Dr Mark’s The Meaning in a Nutshell

Katherine Susannah Prichard, Coonardoo (1929)

Katherine Susannah Prichard’s novel Coonardoo (1929) is about the social interactions between blacks and whites in the Australian outback in the 1920s.  It speaks favourably about coexistence and interdependence while expressing concern about the fragility and precariousness of these mutually beneficial attitudes and situations.   The novel also celebrates what the author regards as the naturalistic behaviour and virtues of the tribal Aborigines while generating a concern about the vulnerability of Aboriginal cultural and spiritual life.  The novel also celebrates the pioneering spirit that still characterised Australian society at the time Prichard wrote while criticising the racism of whites and their exploitation of Aborigines, especially of Aboriginal women. 

The novel features the love, affection and sexual desire (which is mostly suppressed or repressed) in a romance that crosses the racial divide.  It involves an Aboriginal woman, Coonardoo, and a white station owner, Hugh.  The lovers must overcome the obstacles of Coonardoo’s tribal obligations to her Aboriginal husband and of Hugh’s adherence to a religious-inspired code of decency and fidelity.  The novel proposes that genuine love can exist between blacks and whites.  The novel is set at a time when the sexual exploitation of black women by white men was understood to be rife in the outback, yet the existence of genuine reciprocal love across the racial divide was a taboo subject that was rarely acknowledged.  In addition, by drawing attention to examples of racism and injustice, Prichard seemed to be hoping that her novel may encourage white Australians to refrain from these unfair sentiments and practices.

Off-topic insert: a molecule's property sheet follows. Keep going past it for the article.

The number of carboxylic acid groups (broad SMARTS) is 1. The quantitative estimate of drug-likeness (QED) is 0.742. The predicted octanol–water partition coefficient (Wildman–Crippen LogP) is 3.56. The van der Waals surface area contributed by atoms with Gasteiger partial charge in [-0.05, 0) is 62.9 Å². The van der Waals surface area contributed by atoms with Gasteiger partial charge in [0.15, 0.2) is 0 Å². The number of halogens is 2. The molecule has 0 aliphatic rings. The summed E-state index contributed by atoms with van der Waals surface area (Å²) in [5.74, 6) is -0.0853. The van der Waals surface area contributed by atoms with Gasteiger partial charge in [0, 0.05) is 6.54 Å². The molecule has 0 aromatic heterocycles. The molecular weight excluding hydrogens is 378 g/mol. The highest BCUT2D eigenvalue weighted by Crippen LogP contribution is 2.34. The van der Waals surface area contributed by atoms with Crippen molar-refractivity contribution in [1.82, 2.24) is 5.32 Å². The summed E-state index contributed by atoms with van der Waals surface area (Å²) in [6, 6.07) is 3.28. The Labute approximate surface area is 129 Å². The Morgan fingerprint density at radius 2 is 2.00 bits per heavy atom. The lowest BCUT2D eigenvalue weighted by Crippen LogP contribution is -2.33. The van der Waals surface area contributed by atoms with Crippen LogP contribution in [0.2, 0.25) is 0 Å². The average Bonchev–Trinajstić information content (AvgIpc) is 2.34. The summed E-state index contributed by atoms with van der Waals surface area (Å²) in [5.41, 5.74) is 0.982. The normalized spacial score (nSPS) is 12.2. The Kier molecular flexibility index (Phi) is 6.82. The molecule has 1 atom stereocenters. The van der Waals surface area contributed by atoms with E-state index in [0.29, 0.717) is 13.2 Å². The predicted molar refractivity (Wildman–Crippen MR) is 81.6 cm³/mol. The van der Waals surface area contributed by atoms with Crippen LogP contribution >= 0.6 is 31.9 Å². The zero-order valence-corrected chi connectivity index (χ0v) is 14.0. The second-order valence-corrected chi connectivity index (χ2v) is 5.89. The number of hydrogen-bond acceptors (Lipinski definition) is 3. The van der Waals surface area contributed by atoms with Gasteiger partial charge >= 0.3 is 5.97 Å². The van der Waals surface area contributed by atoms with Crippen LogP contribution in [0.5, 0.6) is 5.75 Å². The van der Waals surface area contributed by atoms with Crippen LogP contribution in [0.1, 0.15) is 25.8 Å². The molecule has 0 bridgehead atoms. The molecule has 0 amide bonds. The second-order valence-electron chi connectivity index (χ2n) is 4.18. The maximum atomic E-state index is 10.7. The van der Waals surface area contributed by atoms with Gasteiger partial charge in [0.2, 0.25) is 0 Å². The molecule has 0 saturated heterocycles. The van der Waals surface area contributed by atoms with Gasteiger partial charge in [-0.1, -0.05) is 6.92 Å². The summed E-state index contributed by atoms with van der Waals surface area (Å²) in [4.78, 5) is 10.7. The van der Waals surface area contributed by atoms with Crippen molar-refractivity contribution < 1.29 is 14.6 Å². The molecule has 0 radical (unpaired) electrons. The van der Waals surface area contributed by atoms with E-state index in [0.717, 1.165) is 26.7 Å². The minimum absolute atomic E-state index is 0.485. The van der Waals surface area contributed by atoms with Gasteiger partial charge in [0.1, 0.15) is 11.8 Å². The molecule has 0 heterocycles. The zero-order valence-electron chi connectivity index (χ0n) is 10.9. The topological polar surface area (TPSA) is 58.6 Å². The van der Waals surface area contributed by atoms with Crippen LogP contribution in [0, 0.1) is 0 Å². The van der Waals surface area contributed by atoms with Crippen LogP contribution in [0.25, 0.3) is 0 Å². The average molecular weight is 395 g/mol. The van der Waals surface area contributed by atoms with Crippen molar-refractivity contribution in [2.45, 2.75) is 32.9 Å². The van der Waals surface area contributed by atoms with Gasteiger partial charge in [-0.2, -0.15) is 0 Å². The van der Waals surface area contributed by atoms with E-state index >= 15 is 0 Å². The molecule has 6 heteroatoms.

Like other Australian writers of the time, Prichard was interested in contributing to the creation of a genuine Australian literature that was defined by its setting, subject matter, its use of the distinctive elements of the Australian version of the English language, and by its inclusion of appropriated vocabulary from Aboriginal tribal languages.  This approach saw Prichard pay great attention to the details of the Australian climate, flora, fauna, and the hardships of life in the outback.  She also paid attention to the Australian vernacular, Aboriginal languages and Aboriginal customs in a manner as if these elements merited attention in their own right regardless of whether they directly contributed to the development of the plot and major themes. 

Student resources by Dr Mark Lopez

© Mark Lopez 2021 All RIGHTS RESERVED

The purpose of the concise notes of Dr Mark’s The Meaning in a Nutshell is to provide much needed help to students seeking to unlock the meaning of the texts with which they have to deal.  (More elaborate notes are provided in lessons as part of my private tutoring business.) 

Subject: Coonardoo meaning, Coonardoo themes, Coonardoo analysis,  Coonardoo notes